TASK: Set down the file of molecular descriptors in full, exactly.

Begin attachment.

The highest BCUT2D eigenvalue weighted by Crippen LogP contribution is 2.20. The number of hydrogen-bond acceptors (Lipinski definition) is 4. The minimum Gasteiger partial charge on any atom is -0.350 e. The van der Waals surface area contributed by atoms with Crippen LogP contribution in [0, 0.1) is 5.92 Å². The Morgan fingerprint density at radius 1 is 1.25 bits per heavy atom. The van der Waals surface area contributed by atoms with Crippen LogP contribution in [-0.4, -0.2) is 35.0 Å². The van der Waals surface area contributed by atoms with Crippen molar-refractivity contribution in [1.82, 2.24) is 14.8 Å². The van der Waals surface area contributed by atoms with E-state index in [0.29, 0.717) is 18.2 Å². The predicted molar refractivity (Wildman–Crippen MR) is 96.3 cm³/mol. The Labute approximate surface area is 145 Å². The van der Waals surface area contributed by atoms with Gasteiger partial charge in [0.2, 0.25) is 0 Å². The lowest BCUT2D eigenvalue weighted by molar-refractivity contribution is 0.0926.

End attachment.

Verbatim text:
The highest BCUT2D eigenvalue weighted by Crippen LogP contribution is 2.20. The number of hydrogen-bond acceptors (Lipinski definition) is 4. The minimum Gasteiger partial charge on any atom is -0.350 e. The van der Waals surface area contributed by atoms with Crippen LogP contribution in [0, 0.1) is 5.92 Å². The Morgan fingerprint density at radius 1 is 1.25 bits per heavy atom. The van der Waals surface area contributed by atoms with Crippen LogP contribution in [-0.4, -0.2) is 35.0 Å². The van der Waals surface area contributed by atoms with Crippen molar-refractivity contribution in [1.82, 2.24) is 14.8 Å². The van der Waals surface area contributed by atoms with E-state index in [0.29, 0.717) is 18.2 Å². The predicted molar refractivity (Wildman–Crippen MR) is 96.3 cm³/mol. The Labute approximate surface area is 145 Å². The van der Waals surface area contributed by atoms with Gasteiger partial charge in [0.2, 0.25) is 0 Å². The lowest BCUT2D eigenvalue weighted by molar-refractivity contribution is 0.0926.